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One of Us IV

Live Reviews Sunday, 27 June 2021 09:49
One of Us IV

One of Us IV

June 25/26, 66 Livehouse, Tianjin China

“You will never be one of us.” The Nails lyrics go through my mind every time I see the advertisements for the Chinese festival. Now in its fourth year, One of Us focuses on the thriving young crop of bands who are making huge waves in China. As the festival has grown, so has the number of days, with the festival now expanded to two, with seven bands playing each day.

Day 1

The first day of the festival proved to be the more eclectic of the two, with sprinkles of melody, hip hop and epic, cosmic metal mingling in with old school thrash and deathcore.

After the doors opened at the 66 Livehouse at 6:00PM, the first band of the night, Benetnasch, warmed up the crowd for what was to come. The new tower of cube video screens on the side of the stage made their first impression - showing that even indoor venue concerts can have pizzazz.

The spacey Cosmos were a captivating band to see this night. Founded in 2019, the music is full of oriental flavor and tangible atmosphere. The vocalist is truly a talented dude who effortlessly holds the audience in the palm of his hand through epic, ballad-like cosmic metal. Progressive music fans should take note of these cosmonauts.

Scarlet Horizon were next up and the crowd were absolutely stoked for the gorgeous deathcore masters. Festival veterans, Scarlet Horizon have played the last two years of the festival, and have the audience trained to their back-and-forth dance moves. Brutal, catchy, and beautiful, Scarlet Horizon are your band if you like visual kei infused with brutal breakdowns.

One of Us doesn’t only focus on the new breed of Chinese talent, as one of China’s oldest thrash bands, the legendary Suffocated made their presence felt next, showing the young studs just how its done. Their placement on the card was key as they provided a bridge between styles and were pivotal for interested fans who may only like thrash to check out the festival.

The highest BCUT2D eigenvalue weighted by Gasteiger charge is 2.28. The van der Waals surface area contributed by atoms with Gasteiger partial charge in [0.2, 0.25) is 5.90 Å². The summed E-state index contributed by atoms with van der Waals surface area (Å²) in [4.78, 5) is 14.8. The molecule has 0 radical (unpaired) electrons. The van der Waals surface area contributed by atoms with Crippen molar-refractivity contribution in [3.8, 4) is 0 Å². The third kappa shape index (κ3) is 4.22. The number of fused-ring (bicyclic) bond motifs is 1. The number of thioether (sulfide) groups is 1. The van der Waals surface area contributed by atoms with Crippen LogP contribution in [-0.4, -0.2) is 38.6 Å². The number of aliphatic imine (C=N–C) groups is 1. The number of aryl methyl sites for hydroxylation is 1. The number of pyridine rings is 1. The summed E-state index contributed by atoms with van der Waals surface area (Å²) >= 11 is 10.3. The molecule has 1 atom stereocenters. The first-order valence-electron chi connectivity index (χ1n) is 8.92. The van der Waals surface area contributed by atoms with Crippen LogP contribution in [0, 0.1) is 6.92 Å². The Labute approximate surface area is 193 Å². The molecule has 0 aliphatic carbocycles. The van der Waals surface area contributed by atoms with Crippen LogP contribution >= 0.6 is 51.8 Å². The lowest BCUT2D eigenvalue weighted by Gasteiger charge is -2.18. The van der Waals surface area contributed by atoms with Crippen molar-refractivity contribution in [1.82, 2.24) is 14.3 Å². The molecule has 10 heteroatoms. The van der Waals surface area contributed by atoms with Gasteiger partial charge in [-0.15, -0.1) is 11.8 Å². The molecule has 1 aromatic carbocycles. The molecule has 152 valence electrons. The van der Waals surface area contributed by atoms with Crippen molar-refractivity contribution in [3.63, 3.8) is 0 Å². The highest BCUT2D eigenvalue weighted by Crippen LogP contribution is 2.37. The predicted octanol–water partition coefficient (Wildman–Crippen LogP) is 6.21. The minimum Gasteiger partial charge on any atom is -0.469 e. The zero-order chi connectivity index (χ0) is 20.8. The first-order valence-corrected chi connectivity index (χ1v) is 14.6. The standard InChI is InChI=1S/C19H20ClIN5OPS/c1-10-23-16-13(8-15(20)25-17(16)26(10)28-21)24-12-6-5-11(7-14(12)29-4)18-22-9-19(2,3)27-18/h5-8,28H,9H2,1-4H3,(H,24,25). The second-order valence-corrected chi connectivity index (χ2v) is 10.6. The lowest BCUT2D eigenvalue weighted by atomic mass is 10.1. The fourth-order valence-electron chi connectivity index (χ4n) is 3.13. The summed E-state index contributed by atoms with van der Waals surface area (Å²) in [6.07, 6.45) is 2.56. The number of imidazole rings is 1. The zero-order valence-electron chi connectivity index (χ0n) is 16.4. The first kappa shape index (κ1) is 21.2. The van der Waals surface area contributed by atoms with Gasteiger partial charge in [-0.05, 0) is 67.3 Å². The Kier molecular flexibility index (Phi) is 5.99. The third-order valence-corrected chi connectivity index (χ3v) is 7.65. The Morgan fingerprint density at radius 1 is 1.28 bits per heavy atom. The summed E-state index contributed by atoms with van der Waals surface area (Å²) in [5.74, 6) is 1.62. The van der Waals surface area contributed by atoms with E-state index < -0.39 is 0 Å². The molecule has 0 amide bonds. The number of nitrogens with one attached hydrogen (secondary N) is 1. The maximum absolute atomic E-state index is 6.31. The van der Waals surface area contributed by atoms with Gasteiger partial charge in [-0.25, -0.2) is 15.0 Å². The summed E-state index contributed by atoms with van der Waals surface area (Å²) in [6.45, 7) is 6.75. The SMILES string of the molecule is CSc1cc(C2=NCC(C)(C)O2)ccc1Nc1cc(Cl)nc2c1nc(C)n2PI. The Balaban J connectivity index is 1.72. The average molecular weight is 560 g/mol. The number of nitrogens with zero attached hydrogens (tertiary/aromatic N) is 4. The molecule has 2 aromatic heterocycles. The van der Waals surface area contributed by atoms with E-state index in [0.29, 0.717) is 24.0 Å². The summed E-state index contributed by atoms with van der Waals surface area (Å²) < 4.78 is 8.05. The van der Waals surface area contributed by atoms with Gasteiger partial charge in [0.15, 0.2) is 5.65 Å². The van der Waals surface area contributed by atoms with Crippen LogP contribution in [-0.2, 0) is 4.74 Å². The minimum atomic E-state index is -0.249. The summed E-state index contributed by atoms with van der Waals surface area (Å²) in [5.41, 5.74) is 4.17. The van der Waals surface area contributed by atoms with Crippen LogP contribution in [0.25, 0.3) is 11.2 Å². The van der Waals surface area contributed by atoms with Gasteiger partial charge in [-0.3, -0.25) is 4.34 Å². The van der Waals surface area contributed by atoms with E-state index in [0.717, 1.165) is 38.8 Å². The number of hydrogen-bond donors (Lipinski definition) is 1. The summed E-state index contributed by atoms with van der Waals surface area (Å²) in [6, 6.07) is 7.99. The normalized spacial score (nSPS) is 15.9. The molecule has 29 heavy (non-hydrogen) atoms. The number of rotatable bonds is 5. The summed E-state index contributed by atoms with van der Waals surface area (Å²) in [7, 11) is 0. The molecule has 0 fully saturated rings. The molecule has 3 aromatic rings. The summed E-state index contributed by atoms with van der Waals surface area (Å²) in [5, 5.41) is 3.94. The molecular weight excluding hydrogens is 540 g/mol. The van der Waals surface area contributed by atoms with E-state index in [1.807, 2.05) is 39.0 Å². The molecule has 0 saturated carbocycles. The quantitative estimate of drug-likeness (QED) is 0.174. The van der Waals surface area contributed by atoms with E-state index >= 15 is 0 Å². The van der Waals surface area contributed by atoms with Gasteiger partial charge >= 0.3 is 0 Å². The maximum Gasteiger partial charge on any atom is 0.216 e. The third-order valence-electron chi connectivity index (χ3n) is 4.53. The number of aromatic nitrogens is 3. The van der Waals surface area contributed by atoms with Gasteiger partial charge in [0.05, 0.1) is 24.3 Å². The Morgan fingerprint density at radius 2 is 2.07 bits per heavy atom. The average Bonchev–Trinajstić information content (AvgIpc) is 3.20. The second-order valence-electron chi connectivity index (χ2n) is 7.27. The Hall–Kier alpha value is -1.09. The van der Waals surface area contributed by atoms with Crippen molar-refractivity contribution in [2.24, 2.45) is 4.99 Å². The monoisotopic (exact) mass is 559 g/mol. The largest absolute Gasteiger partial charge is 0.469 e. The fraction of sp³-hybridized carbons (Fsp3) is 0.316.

Korsion were the first of two surprises for the festival in terms of broadening its horizons and including styles which aren’t grounded in metal. Featuring a male and female vocalist and 80s looking sunsets on their video screens, Guangdong’s Korsion brought an upbeat, electric shock of a set.

The next surprise of the night was Leeyon, who truly broke the mold for what the One of Us festival is about. It wouldn’t be wrong to say this guy is a heartthrob, as his many fans in attendance can attest to, but it also wouldn’t be wrong to say he’s very talented. With songs including hip hop, emo and deathcore trimmings - one minute you’re reminded of Eminem and the next Bring Me the Horizon.

Awake Mountains represent the once silent and solemn mountains coming to life to inspire awe in the masses. The band was formed in 2017 and in just a short time, have proven to be headliner material with their made-for-TV form of accessible, emotionally driven metalcore. They were the perfect choice to end the versatile day 1 of One of Us, which featured some true superstars of the scene.